The school assigned a male parapro to my daughter with mild mental disabilities. I’m concerned about her safety and modesty. We are not comfortable with this.
What can we do to ensure appropriate behavior when a male is assisting her, versus a female?
It is hard to imagine a “reasonable” adult male who would be qualified or would want to provide for a 15-year-old’s needs, including feminine hygiene.
You want the school to help you teach her to live independently as an adult. It will take a team effort between parents and school to accomplish this.
Indiana Advocate Pat Howey suggests, “Sometimes when schools offer improper services, parents can help by suggesting goals and objectives/benchmarks.”
IDEA 2004 does not require short term objectives or benchmarks, but it may be appropriate for parents to ask the school to put these objectives into practice through the IEP.
The school does not have to put the parents’ suggested goals and objectives into the IEP. However, notes and papers from the meeting will show that the parents had practical requests to help their child learn to live safely and independently as an adult.
As teachers read the parents’ clear, sensible goals and objectives, it is possible that a teacher or other school staff member will “see the light.” Perhaps a teacher will support the parents’ desire to prepare this teenager for adult life.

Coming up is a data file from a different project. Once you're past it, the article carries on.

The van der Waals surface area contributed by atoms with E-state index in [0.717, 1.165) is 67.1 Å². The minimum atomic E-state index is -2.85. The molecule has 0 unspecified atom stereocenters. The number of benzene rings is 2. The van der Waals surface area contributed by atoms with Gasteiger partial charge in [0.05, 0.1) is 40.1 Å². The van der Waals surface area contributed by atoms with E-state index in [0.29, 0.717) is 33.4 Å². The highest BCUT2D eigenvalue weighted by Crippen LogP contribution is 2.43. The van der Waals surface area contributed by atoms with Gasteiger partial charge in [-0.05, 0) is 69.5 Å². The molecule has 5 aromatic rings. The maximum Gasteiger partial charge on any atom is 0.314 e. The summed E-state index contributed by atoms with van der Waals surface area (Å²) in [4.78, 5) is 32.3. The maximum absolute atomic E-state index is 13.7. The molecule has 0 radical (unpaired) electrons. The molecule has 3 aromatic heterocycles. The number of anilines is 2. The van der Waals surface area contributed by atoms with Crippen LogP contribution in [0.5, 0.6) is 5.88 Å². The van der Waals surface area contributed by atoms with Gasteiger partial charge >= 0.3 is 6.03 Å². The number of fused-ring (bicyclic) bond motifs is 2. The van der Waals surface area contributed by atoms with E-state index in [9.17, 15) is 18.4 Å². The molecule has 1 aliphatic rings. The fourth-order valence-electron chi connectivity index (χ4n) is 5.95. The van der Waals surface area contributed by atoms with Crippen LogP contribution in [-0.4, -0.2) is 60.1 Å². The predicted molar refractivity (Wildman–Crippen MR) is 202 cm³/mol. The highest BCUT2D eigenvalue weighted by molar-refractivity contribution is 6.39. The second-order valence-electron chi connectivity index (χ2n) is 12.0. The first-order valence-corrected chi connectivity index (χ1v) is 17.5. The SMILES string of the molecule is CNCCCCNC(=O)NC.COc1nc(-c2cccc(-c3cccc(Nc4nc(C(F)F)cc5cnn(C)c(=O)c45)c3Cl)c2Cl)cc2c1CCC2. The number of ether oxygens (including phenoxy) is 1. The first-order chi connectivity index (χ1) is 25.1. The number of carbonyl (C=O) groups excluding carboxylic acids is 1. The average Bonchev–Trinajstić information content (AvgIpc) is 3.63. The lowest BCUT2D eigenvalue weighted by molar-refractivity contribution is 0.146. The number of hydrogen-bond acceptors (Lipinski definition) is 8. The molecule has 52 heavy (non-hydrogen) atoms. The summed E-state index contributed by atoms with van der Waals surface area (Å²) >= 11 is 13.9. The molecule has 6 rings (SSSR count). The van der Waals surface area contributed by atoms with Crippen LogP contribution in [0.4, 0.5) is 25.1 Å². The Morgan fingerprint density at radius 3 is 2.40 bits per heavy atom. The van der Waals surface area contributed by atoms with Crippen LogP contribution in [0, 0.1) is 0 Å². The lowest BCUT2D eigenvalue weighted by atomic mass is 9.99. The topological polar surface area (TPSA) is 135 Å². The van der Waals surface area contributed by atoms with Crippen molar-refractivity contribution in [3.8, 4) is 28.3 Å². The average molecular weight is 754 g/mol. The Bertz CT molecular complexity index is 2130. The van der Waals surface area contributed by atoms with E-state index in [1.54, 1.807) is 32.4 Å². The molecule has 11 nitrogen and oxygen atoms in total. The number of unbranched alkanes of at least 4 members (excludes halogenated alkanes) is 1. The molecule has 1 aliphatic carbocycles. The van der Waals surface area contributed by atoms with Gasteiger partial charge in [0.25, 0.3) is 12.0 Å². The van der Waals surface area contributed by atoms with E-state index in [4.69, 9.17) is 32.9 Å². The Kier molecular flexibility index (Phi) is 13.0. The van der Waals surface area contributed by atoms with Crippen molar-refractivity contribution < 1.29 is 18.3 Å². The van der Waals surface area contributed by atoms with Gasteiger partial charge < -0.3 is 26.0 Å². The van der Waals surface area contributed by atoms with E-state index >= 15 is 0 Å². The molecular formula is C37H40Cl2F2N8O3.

Read Pat’s article on Male Aides for Female Students.
You will see how creating sensible goals, objectives, and benchmarks in the IEP can help the parent-school team focus on specific concerns and address practical issues, including modesty and safety.
Can the parent require an aide of a particular gender?
In a California case, the sole issue was whether a male one-to-one aide was necessary in order for the male 8th-grade student with Asperger’s and Tourette’s to receive FAPE.
The student’s IEP required that he receive one-to-one aide support for the entire school day. The parents were concerned that the student would not be able to utilize the female aide assigned to him in the boys’ locker room (leaving him vulnerable to harassment and perhaps not receiving prompts to lock up his clothes).
The Hearing Officer further found no evidence that a female aide was more socially inhibiting than a male aide, but determined that it would be better if the school assigned someone else.
Nevertheless, the school was not required by FAPE to assign a different aide as the services were appropriate. Dublin Unified School District, 37 IDELR 22 (SEA CA 2002).
From: IDEA FAQ: 1-1 Aides, Nurses & Parent-Contracted Service Providers at School. ©2009, RICHARDS LINDSAY & MARTIN, L.L.P. All Rights Reserved. Tri-State Conference Fall 2009. Page 7